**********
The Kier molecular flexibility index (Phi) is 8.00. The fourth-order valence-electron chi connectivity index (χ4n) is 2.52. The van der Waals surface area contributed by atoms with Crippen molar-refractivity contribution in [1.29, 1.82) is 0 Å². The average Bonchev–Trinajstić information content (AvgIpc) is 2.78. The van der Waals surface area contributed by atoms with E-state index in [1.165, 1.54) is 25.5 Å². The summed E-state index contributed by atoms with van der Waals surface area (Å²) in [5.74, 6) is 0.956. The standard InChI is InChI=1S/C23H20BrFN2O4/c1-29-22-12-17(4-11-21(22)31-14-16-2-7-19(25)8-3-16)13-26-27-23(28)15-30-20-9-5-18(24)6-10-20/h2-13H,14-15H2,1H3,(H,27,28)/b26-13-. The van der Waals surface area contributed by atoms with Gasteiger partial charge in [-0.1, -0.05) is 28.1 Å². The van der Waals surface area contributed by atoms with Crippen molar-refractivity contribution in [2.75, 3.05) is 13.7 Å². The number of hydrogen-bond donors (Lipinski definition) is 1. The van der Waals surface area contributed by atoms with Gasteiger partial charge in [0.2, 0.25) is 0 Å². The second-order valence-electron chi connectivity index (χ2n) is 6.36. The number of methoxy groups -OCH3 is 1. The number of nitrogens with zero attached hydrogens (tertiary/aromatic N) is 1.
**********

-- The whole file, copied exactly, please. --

The Kier molecular flexibility index (Phi) is 8.00. The fourth-order valence-electron chi connectivity index (χ4n) is 2.52. The van der Waals surface area contributed by atoms with Crippen molar-refractivity contribution in [1.29, 1.82) is 0 Å². The average Bonchev–Trinajstić information content (AvgIpc) is 2.78. The van der Waals surface area contributed by atoms with E-state index in [1.165, 1.54) is 25.5 Å². The summed E-state index contributed by atoms with van der Waals surface area (Å²) in [5.74, 6) is 0.956. The standard InChI is InChI=1S/C23H20BrFN2O4/c1-29-22-12-17(4-11-21(22)31-14-16-2-7-19(25)8-3-16)13-26-27-23(28)15-30-20-9-5-18(24)6-10-20/h2-13H,14-15H2,1H3,(H,27,28)/b26-13-. The van der Waals surface area contributed by atoms with Gasteiger partial charge in [-0.1, -0.05) is 28.1 Å². The van der Waals surface area contributed by atoms with Crippen molar-refractivity contribution in [2.75, 3.05) is 13.7 Å². The number of hydrogen-bond donors (Lipinski definition) is 1. The van der Waals surface area contributed by atoms with Gasteiger partial charge in [0.2, 0.25) is 0 Å². The second-order valence-electron chi connectivity index (χ2n) is 6.36. The number of methoxy groups -OCH3 is 1. The number of nitrogens with zero attached hydrogens (tertiary/aromatic N) is 1.